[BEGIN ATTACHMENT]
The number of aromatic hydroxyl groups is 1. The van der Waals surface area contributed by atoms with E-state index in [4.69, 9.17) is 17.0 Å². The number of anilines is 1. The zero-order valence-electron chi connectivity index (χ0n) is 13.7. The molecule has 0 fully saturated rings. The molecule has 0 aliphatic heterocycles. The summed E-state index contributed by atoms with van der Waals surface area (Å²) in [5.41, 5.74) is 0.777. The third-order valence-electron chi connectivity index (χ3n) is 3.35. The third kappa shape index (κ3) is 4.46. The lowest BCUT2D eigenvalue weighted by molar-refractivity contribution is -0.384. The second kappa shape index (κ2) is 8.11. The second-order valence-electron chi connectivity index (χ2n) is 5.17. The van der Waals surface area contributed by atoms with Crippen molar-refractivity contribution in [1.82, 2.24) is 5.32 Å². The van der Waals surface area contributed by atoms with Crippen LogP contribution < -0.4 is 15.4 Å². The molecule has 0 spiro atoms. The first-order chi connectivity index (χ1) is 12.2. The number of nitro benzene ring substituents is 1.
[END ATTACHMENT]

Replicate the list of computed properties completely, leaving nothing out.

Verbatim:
The number of aromatic hydroxyl groups is 1. The van der Waals surface area contributed by atoms with E-state index in [4.69, 9.17) is 17.0 Å². The number of anilines is 1. The zero-order valence-electron chi connectivity index (χ0n) is 13.7. The molecule has 0 fully saturated rings. The molecule has 0 aliphatic heterocycles. The summed E-state index contributed by atoms with van der Waals surface area (Å²) in [5.41, 5.74) is 0.777. The third-order valence-electron chi connectivity index (χ3n) is 3.35. The third kappa shape index (κ3) is 4.46. The lowest BCUT2D eigenvalue weighted by molar-refractivity contribution is -0.384. The second kappa shape index (κ2) is 8.11. The second-order valence-electron chi connectivity index (χ2n) is 5.17. The van der Waals surface area contributed by atoms with Crippen molar-refractivity contribution in [1.82, 2.24) is 5.32 Å². The van der Waals surface area contributed by atoms with Crippen LogP contribution < -0.4 is 15.4 Å². The molecule has 0 spiro atoms. The first-order chi connectivity index (χ1) is 12.2. The number of nitro benzene ring substituents is 1.